Being in conflict changes people, no matter what side you are on.
Here, people in the military share how being in service changed their political views.
1. “It really opened my eyes to how small minded we can be.”
I became more liberal, I think. The bleak realities I saw as a corpsman in the Navy changed me from a jingoist know-nothing jerk into someone much more inclined to think and reason. I went in expecting to be shot at by Muslims, just like many people did so soon after 9/11. What I got instead was respectful people coming from miles around to give us food and drink, in the middle of nowhere, to pay for medical care because they didn’t have money, or doctors. People letting us into their homes and offering us food. No reason, no spite.
I was led to believe that all of these people were my enemies before I joined, only to realize that none of them were. It really opened my eyes to how small minded we can be, especially when we don’t know any better.
2. You’re playing a part in someone else’s narrative.
My experience has made me very cynical and skeptical of my government and politics. You learn that everything is all about appearances and just how much you can sweep under a rug.
I used to be all about being on whatever side the president and politicians were on, like “I’m your tool, so use me” but once you learn just how expendable you are, your views on self worth drop a little and you resent the higher ups who have no problem extending your tour or cutting your leave short.
Once you realize it’s just a dog and pony show, you start to question just what is fact and what is fiction.
3. Sometimes, it takes leaving your country to realize all that is wrong with it.
It was like becoming a Priest and realizing God wasn’t real. All of the propaganda and mythos that I grew up with as a red blooded American went out the window to be replaced by cold, hard political reality. There’s nothing innately superior about America. We’re only as good or as bad as we choose to be, and frequently we choose to be no better than the worst of our enemies. That’s not to say that the American values that we espouse: liberty, universal human rights, justice, etc, aren’t worthwhile ideals, only that the realities are much more pragmatic and ugly.
4. “Most of the time it’s a thinly veiled money making scheme.”
I actually give a crap now. I don’t if it was because I was young and dumb when I joined but now I’m really involved.
Also, being introduced to different cultures helps gain perspective. But, I think the most influential aspect of my military experience is the idea of giving everything I have for the guy next me. It is easier to do in the military because the is a bond that isn’t found out in the public, but that doesn’t mean it hasn’t shaped my political views. I personally don’t like asking for help but I am more than willing to offer what I have for the next guy. Also, I think I have a clear picture of just how much crap the public is fed to drum up support. What most people think we are fighting and dying for is not what is really going on. So now I’m way more cautious of people banging the war drum. Most of the time it’s a thinly veiled money making scheme and I’m just not going to support young Americans dying so a few people get richer.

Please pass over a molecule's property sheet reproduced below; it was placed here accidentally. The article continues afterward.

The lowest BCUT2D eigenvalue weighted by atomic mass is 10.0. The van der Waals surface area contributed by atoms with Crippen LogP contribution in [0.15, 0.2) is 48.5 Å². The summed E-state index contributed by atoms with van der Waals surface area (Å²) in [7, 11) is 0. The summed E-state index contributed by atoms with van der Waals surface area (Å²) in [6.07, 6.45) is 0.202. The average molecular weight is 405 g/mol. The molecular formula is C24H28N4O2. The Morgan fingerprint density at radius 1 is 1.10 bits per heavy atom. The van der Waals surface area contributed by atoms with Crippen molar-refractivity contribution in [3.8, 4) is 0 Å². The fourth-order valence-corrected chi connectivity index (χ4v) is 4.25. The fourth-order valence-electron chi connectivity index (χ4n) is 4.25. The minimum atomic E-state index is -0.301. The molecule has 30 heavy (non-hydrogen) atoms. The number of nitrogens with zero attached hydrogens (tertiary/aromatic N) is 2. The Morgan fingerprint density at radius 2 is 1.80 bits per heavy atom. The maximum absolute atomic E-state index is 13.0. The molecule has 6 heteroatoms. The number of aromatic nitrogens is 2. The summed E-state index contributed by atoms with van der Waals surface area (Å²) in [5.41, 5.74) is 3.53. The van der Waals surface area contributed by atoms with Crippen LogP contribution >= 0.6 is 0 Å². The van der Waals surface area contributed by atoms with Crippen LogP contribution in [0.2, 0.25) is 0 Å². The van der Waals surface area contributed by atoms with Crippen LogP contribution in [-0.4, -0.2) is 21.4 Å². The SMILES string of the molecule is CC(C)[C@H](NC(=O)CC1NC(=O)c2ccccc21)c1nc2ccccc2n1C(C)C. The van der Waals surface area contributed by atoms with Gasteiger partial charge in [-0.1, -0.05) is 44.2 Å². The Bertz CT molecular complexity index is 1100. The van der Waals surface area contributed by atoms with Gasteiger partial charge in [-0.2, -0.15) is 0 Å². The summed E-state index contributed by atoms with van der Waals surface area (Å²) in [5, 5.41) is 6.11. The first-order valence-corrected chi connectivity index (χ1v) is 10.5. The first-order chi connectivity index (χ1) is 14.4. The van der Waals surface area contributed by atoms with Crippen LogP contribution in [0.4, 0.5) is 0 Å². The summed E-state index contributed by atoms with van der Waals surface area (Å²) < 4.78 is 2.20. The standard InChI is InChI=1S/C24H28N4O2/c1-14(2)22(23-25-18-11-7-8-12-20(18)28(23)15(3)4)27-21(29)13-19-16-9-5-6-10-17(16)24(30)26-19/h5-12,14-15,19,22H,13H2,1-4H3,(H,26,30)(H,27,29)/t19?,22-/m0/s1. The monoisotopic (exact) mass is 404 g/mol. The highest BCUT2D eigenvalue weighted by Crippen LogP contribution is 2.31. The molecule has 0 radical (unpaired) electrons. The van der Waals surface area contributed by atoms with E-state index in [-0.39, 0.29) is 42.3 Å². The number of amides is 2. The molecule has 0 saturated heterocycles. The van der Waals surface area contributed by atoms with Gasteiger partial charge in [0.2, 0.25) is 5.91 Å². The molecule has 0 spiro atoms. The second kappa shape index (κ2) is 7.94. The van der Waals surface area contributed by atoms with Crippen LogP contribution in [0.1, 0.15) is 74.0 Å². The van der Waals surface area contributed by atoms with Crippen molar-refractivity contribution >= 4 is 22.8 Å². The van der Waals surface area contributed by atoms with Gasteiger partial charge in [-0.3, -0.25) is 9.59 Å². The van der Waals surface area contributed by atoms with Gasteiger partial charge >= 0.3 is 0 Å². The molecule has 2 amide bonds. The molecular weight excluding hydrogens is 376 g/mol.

5. Now, that’s the truth.
In the military, you’re all on equal footing. So it makes complete sense that people who fail have only themselves to blame and you wouldn’t want to give them handouts.
But the world outside the military isn’t like that (story continued on the next page…).
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Being poor is expensive, and a lot has been written on the phenomenon.
Picture a single screw-up: misreading a street sign and having your car towed. Ideally, you wouldn’t make that mistake, but no one is perfect. If you’re middle class, you pay the couple hundred in impound fees and grumble about it and call yourself an idiot and maybe you eat ramen for a month or delay getting a new TV. If you’re poor, you’re screwed. You don’t have a couple hundred to pay the fees. Your car is stuck in the lot. Without your car, you have to spend hours on public transit to get to work, which means less time working at other part-time jobs. And public transit costs money. You might even lose your job if the public transit near you is unreliable or nonexistent. Now you can’t pay the rent. One simple screw-up that anyone could make, that a person with money would grumble about but survive, and now you’re homeless. And that’s just one of the many simple fuck-ups that can put you on the street. Or even freak accidents – if you break your arm, you’re also screwed.
In the military, successes and screw-ups have the same consequences for everyone (Ability to play politics aside.) But that’s not true outside the military. Some people who end up needing assistance aren’t jerks. They just started out in crappy circumstances and things only got worse.
6. We’re all just people.
Working along side Arabic Muslims made me realize how much alike we all actually are.
After my second deployment to the Arabian peninsula, I changed quite a bit. I became far more understanding and empathetic. I began to realize that people are the same, and that the only difference is their environment they’ve been put in. This caused me to also shift from leaning more libertarian to moderate-liberal.
7. Some specifics on how exactly politic opinions can change.